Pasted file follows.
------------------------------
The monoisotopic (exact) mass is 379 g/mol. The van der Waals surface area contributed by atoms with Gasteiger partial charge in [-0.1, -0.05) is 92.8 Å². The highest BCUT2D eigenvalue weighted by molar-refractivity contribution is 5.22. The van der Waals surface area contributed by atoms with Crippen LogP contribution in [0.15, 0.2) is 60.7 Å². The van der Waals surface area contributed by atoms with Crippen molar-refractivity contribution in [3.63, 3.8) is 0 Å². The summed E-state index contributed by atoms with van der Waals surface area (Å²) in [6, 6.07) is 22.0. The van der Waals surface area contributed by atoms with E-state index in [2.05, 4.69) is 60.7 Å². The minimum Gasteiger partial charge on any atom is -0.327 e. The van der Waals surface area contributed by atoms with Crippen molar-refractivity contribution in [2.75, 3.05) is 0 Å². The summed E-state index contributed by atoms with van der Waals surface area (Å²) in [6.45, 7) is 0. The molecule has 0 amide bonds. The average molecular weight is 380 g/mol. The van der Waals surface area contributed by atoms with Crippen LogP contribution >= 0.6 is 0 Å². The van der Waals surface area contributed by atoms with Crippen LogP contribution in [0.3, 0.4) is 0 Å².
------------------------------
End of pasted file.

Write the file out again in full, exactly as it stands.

The monoisotopic (exact) mass is 379 g/mol. The van der Waals surface area contributed by atoms with Gasteiger partial charge in [-0.1, -0.05) is 92.8 Å². The highest BCUT2D eigenvalue weighted by molar-refractivity contribution is 5.22. The van der Waals surface area contributed by atoms with Crippen LogP contribution in [0.15, 0.2) is 60.7 Å². The van der Waals surface area contributed by atoms with Crippen molar-refractivity contribution in [3.63, 3.8) is 0 Å². The summed E-state index contributed by atoms with van der Waals surface area (Å²) in [6, 6.07) is 22.0. The van der Waals surface area contributed by atoms with E-state index in [2.05, 4.69) is 60.7 Å². The minimum Gasteiger partial charge on any atom is -0.327 e. The van der Waals surface area contributed by atoms with Crippen molar-refractivity contribution in [2.75, 3.05) is 0 Å². The summed E-state index contributed by atoms with van der Waals surface area (Å²) in [6.45, 7) is 0. The molecule has 0 amide bonds. The average molecular weight is 380 g/mol. The van der Waals surface area contributed by atoms with Crippen LogP contribution >= 0.6 is 0 Å². The van der Waals surface area contributed by atoms with Crippen LogP contribution in [0.3, 0.4) is 0 Å².